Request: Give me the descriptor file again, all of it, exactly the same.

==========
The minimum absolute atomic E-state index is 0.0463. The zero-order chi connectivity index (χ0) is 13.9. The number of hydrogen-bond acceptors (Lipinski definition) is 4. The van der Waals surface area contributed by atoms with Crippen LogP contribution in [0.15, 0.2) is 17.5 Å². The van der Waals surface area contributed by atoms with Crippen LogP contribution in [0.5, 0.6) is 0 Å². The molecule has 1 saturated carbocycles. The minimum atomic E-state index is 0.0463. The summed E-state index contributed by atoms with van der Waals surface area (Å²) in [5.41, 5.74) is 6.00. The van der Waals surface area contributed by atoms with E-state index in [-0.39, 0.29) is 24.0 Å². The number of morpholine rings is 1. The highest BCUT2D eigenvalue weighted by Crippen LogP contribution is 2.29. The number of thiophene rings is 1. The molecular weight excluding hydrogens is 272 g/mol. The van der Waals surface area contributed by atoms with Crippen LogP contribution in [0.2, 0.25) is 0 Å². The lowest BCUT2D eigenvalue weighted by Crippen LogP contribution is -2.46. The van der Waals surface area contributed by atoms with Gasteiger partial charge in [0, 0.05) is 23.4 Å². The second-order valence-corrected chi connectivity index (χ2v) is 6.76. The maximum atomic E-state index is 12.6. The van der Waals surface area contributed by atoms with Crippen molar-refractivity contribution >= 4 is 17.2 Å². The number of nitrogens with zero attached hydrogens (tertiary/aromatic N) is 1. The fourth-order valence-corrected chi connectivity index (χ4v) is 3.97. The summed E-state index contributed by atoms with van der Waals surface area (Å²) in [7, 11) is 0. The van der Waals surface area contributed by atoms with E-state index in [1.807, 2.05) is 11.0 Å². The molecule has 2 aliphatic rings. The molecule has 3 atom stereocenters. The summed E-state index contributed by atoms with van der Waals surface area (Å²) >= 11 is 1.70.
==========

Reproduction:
The minimum absolute atomic E-state index is 0.0463. The zero-order chi connectivity index (χ0) is 13.9. The number of hydrogen-bond acceptors (Lipinski definition) is 4. The van der Waals surface area contributed by atoms with Crippen LogP contribution in [0.15, 0.2) is 17.5 Å². The van der Waals surface area contributed by atoms with Crippen LogP contribution in [0.5, 0.6) is 0 Å². The molecule has 1 saturated carbocycles. The minimum atomic E-state index is 0.0463. The summed E-state index contributed by atoms with van der Waals surface area (Å²) in [5.41, 5.74) is 6.00. The van der Waals surface area contributed by atoms with E-state index in [-0.39, 0.29) is 24.0 Å². The number of morpholine rings is 1. The highest BCUT2D eigenvalue weighted by Crippen LogP contribution is 2.29. The number of thiophene rings is 1. The molecular weight excluding hydrogens is 272 g/mol. The van der Waals surface area contributed by atoms with Crippen LogP contribution in [0.2, 0.25) is 0 Å². The lowest BCUT2D eigenvalue weighted by Crippen LogP contribution is -2.46. The van der Waals surface area contributed by atoms with Gasteiger partial charge in [0, 0.05) is 23.4 Å². The second-order valence-corrected chi connectivity index (χ2v) is 6.76. The maximum atomic E-state index is 12.6. The van der Waals surface area contributed by atoms with Crippen molar-refractivity contribution >= 4 is 17.2 Å². The number of nitrogens with zero attached hydrogens (tertiary/aromatic N) is 1. The fourth-order valence-corrected chi connectivity index (χ4v) is 3.97. The summed E-state index contributed by atoms with van der Waals surface area (Å²) in [7, 11) is 0. The van der Waals surface area contributed by atoms with E-state index in [1.807, 2.05) is 11.0 Å². The molecule has 2 aliphatic rings. The molecule has 3 atom stereocenters. The summed E-state index contributed by atoms with van der Waals surface area (Å²) >= 11 is 1.70.